A family heads to an isolated hotel for the winter where an evil and spiritual presence influences the father into violence, while his psychic son sees horrific forebodings from the past and of the future.
A human-looking indestructible cyborg is sent from 2029 to 1984 to assassinate a waitress, whose unborn son will lead humanity in a war against the machines, while a soldier from that war is sent to protect her at all costs.
An American scientific expedition to the frozen wastes of the Antarctic is interrupted by a group of seemingly mad Norwegians pursuing and shooting a dog. The helicopter pursuing the dog explodes, eventually leaving no explanation for the chase. During the night, the dog mutates and attacks other dogs in the cage and members of the team that investigate. The team soon realizes that an alien life-form with the ability to take over other bodies is on the loose and they don't know who may already have been taken over. Written by
The Norwegian dog in the film was named Jed. He was a half wolf/half husky breed. Jed was an excellent animal actor, never looking at the camera, the dolly or the crew members. Jed, however, is NOT the dog seen in the beginning chase scene, where the Norwegian is trying shoot him. Per Carpenter's commentary, this was another dog painted to look like Jed. See more »
At one point they are looking out the window at the thermometer which reads well below zero. There sure is a lot of moisture and water drops out there for being so cold. See more »
You guys gonna listen to Garry? You gonna let him give the orders? I mean, he could BE one of those THINGS!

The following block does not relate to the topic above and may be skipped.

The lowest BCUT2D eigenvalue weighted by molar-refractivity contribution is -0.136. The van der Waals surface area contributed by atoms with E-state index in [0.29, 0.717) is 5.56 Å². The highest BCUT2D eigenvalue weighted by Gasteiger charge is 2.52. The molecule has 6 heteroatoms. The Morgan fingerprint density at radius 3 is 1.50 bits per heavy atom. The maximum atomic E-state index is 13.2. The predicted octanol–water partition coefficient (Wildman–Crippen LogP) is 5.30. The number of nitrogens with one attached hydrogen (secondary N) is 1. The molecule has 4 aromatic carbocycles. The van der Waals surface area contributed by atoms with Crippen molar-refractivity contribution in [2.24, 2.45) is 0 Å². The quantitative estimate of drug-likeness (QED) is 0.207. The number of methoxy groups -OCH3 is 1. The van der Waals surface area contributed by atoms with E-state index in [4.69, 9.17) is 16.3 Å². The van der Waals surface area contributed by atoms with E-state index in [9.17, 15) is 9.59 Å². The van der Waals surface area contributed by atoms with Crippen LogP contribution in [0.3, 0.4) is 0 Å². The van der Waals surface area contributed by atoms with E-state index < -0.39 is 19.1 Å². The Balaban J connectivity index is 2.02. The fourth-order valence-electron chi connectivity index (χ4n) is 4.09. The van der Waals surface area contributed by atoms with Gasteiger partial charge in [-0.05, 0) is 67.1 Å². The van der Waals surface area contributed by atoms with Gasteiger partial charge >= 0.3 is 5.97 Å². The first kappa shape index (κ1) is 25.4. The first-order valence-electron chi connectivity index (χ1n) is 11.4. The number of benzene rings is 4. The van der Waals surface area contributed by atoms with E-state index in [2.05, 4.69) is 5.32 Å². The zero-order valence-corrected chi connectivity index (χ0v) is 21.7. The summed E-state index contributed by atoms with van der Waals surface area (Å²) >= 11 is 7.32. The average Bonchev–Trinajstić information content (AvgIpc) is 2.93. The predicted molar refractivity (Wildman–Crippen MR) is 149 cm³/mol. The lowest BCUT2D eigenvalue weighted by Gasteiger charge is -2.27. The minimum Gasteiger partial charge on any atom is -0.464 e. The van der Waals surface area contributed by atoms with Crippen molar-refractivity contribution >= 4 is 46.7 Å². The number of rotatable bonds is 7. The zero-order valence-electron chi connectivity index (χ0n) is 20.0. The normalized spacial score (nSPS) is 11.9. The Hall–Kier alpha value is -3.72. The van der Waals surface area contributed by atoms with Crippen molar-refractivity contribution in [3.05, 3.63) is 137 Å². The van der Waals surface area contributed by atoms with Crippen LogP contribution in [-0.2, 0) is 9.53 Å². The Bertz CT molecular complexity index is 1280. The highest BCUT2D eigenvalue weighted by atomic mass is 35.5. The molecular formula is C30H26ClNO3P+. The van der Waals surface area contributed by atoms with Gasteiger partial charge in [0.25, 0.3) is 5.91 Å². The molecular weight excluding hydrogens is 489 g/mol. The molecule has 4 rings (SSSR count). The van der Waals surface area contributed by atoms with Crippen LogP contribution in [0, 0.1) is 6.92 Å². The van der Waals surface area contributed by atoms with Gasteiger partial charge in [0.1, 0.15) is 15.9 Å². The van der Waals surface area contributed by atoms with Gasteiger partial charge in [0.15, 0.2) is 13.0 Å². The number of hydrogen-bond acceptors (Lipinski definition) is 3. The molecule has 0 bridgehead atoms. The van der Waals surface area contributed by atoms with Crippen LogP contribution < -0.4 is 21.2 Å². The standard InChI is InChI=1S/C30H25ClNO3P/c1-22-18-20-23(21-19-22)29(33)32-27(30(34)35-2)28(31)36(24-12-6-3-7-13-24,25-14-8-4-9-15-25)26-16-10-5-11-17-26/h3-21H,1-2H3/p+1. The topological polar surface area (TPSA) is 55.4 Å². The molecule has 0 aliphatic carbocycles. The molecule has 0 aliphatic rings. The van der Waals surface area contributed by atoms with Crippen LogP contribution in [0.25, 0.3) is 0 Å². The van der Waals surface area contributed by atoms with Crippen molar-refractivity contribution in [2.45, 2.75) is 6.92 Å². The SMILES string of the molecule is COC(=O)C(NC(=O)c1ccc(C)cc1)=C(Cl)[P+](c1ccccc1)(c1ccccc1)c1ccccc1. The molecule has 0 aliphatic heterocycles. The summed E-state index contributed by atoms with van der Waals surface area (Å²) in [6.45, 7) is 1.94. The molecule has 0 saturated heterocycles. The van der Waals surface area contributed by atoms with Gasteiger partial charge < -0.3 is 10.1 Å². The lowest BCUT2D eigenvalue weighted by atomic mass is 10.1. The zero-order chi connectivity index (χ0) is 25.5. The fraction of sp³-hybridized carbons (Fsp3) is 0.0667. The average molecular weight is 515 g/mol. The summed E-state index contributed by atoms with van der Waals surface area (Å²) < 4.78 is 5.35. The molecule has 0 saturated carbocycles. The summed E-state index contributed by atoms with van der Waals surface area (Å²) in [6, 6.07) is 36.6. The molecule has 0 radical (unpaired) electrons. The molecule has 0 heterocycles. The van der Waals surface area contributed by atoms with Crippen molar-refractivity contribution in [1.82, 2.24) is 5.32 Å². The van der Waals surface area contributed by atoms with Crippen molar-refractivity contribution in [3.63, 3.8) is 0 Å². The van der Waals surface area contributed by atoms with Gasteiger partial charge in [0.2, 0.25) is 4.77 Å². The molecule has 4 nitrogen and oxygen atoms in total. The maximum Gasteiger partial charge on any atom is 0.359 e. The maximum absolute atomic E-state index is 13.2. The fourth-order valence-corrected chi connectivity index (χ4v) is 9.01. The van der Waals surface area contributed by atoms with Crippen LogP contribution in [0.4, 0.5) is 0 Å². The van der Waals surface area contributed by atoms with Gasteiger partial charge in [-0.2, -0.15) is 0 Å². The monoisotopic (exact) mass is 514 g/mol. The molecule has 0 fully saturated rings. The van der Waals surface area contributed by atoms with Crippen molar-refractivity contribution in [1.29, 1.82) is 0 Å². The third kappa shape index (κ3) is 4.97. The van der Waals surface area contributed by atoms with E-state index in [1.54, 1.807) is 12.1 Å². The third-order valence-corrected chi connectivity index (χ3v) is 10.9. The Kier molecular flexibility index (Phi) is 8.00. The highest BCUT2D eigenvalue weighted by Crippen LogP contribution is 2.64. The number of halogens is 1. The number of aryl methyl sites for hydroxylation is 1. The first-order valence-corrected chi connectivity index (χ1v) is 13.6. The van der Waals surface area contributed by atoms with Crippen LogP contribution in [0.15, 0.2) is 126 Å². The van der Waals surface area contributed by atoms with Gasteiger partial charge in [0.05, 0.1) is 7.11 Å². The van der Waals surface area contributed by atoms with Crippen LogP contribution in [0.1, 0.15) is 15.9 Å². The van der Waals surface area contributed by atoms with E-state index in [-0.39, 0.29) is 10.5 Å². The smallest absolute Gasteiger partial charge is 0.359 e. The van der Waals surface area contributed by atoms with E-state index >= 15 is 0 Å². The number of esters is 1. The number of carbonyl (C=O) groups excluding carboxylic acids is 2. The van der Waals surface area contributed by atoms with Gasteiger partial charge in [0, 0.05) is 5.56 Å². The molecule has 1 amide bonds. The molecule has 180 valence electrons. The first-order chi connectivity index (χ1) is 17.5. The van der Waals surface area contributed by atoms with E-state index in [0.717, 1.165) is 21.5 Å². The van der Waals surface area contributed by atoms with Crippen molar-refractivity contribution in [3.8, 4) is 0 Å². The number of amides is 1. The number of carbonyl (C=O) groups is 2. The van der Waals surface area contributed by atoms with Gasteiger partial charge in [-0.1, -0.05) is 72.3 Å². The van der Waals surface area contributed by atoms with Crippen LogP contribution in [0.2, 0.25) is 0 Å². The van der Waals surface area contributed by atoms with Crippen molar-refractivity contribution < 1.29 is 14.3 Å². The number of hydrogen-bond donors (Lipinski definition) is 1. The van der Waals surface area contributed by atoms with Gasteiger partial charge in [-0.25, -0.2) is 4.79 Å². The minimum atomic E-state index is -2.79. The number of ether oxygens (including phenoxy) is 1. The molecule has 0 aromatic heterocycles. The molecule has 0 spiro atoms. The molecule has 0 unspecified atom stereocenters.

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Right up there with "Halloween"--one of Carpenter's best!
Remake of the classic 1951 "The Thing From Another World". 12 men are in a completely isolated station in Antartica. They are invaded by a thing from outer space--it devours and completely duplicates anything it chooses to. It starts off as a dog but gets loose--and has a chance to duplicate any of the men. Soon, nobody trusts anyone else--they're isolated--the radio is destroyed--their helicopter likewise. What are they going to do?
The 1951 film had the thing just be a big, super human monster. That movie was scary. This one is too--but the story is different (and based more closely on the source material--the novelette "Who Goes There?") and it's scary in a different way. The movie starts right off with Ennio Morricone's extremely eerie score setting just the right tone and--when the Thing gets attacked--the amount of gore is astounding. There's blood and body parts flying all over--arms are bitten off, heads detach and--in the strongest one--one man is devoured face first by the Thing. The gore effects are STRONG and real nightmare material. I don't scare easy but I had to sleep with the lights on when I saw this originally back in 1982. Rob Bottin's effects are just incredible--how this picture got by with an R rating is beyond me!
It also has a very creepy feel--gore aside, it is very suspenseful. You're not sure who is what and Carpenter's direction and the score really build up the tension. One complaint--no one is given any distinctive personality traits. They actors just remain straight-faced and say their lines. That's annoying...but the movie still works.
This was a critical and commercial disaster in 1982--it competed with "E.T." and MANY critics complained about the amount of gore and there being no female characters in the movie. It's now considered one of John Carpenter's best. A must-see...for strong stomaches. NOT a date film!
An amusing note: When this was released Universal sent a note along with all prints of the film. They suggested to theatre owners that they play the film in an auditorium near the rest rooms. They were afraid that people would be so sickened by the violence that they'd have to be close to a facility to throw up!
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